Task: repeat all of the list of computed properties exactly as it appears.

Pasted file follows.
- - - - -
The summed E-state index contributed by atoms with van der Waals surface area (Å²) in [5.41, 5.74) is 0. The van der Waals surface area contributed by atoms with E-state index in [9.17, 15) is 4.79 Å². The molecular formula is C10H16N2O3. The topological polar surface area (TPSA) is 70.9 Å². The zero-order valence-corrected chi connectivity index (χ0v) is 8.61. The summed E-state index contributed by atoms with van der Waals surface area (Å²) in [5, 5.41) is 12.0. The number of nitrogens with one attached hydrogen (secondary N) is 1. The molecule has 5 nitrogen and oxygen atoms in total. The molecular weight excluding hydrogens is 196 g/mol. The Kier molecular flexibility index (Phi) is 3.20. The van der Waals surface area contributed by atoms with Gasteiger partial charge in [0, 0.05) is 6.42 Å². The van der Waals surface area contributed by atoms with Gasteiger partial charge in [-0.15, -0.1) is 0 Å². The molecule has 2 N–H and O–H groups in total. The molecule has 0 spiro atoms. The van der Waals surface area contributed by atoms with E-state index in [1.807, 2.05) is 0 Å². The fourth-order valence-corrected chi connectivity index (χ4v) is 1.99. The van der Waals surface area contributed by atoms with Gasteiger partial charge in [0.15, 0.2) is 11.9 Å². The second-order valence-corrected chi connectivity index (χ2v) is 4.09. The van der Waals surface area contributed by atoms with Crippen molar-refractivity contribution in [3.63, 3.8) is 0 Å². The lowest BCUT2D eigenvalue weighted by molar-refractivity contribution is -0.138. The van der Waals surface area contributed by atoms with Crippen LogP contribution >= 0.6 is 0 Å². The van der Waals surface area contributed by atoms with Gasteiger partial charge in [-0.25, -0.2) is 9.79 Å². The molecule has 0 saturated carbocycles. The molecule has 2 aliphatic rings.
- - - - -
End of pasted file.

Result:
The summed E-state index contributed by atoms with van der Waals surface area (Å²) in [5.41, 5.74) is 0. The van der Waals surface area contributed by atoms with E-state index in [9.17, 15) is 4.79 Å². The molecular formula is C10H16N2O3. The topological polar surface area (TPSA) is 70.9 Å². The zero-order valence-corrected chi connectivity index (χ0v) is 8.61. The summed E-state index contributed by atoms with van der Waals surface area (Å²) in [5, 5.41) is 12.0. The number of nitrogens with one attached hydrogen (secondary N) is 1. The molecule has 5 nitrogen and oxygen atoms in total. The molecular weight excluding hydrogens is 196 g/mol. The Kier molecular flexibility index (Phi) is 3.20. The van der Waals surface area contributed by atoms with Gasteiger partial charge in [0, 0.05) is 6.42 Å². The van der Waals surface area contributed by atoms with Gasteiger partial charge in [-0.15, -0.1) is 0 Å². The molecule has 2 N–H and O–H groups in total. The molecule has 0 spiro atoms. The van der Waals surface area contributed by atoms with E-state index in [1.807, 2.05) is 0 Å². The fourth-order valence-corrected chi connectivity index (χ4v) is 1.99. The van der Waals surface area contributed by atoms with Gasteiger partial charge in [0.15, 0.2) is 11.9 Å². The second-order valence-corrected chi connectivity index (χ2v) is 4.09. The van der Waals surface area contributed by atoms with Crippen molar-refractivity contribution in [3.63, 3.8) is 0 Å². The lowest BCUT2D eigenvalue weighted by molar-refractivity contribution is -0.138. The van der Waals surface area contributed by atoms with Crippen LogP contribution >= 0.6 is 0 Å². The van der Waals surface area contributed by atoms with Gasteiger partial charge in [-0.25, -0.2) is 9.79 Å². The molecule has 0 saturated carbocycles. The molecule has 2 aliphatic rings.